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Windows 7: User Folders - Change Default Location

08 May 2012   #220

Win7 Home Premium SP1 32bit


Thank you for this tutorial and the excellent answers. I read through all 22 pages of conversations in this thread (as well as many of those in the other tutorials about moving whole Profiles and having new Profiles stored in different locations) and somehow, I still have questions...not sure why my brain works like that.

I just bought a new HP - my first Windows 7 machine so I have a lot to learn. In the past, every time I've gotten a new machine, I've sworn to myself that I was "going to do things differently" and segregate my system files from my data files (docs, pics, etc) and never did it. But the first thing I did after getting this new machine (after loading AV and running windows updates) was to partition the 1TB HDD to (roughly) 250GB for the system and applications and 750TB for my data.

Anyway... it seems that many of this thread's questions and many of your replies revolve around HDD space issues and how if space is the concern then the best solution is not to move the user's folders but to create new ones on a separate drive and include them in libraries. But with this huge drive, it's not a space issue for me. It's a question of 4 things:
1. being able to quickly back up my system;
2. being able to quickly restore my sytem in event of a problem;
3. being able to easily back up my DATA without backing up a lot of extraneous application files which can be easily re-installed;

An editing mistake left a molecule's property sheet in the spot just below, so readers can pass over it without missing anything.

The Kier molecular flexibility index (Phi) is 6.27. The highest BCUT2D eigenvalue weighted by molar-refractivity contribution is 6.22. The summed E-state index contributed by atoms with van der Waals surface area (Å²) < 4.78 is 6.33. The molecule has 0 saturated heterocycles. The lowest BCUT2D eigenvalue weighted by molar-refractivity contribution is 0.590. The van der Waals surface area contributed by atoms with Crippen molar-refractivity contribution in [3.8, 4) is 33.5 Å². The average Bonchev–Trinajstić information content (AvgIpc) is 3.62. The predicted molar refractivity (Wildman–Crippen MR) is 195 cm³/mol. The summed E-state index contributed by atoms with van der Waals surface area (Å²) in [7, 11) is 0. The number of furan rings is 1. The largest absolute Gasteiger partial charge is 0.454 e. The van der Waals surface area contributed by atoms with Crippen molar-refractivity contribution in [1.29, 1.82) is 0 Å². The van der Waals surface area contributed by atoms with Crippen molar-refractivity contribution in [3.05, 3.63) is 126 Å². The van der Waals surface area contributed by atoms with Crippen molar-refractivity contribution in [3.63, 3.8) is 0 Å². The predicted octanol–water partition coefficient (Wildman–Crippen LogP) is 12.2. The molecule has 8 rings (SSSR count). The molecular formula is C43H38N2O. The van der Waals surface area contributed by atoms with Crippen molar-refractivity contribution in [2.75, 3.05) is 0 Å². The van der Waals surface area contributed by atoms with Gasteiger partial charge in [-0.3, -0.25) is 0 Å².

4. being able to easily reinstall Windows if it gets slow and clunky over time, without having to deal with my personal DATA at that time.
Can you address the issue of the system image having to include the DATA drive if I relocate ANY of the user's folders (My Documents, My Pictures) to the DATA drive?

Right now, my 250GB SYSTEM partition's image file is 54GB. If I move about 1GB of personal data from the Documents folder (currently in the User Profile folder on the SYSTEM partition) to a folder on my 750GB DATA partition, are you saying that future backup images will include the DATA partition? Will the image include just that 1GB piece of the DATA drive or much more of it? While space for files, etc isn't an issue, keeping multiple copies of larger and larger system images will be.

I'm new to the practice of system images - they seem like a much better idea than just backing up files if the goal is to get up and running again quickly. BUT, over time, as one's Windows installation gets more and more cluttered, slow, and clunky, the system images will reflect that. So then doing a wipe and reinstalling Windows means losing all my User Profile info, right? Whereas if I had my User Profiles sitting on that DATA partition, I could wipe the SYSTEM partition and my User Profiles would still be intact. Do I have that right? Or is there a problem with my logic?

As a follow up question to that last one, IF you wipe and reinstall Windows from scratch, CAN you even use User Profiles that you saved from your prior system? If not, then is there even any reason to save them separately from the system (as they would be if they resided on a DATA drive)?

Thank you for your help.

My System SpecsSystem Spec
08 May 2012   #221

64-bit Windows 10 Pro

Hello Buckscaper,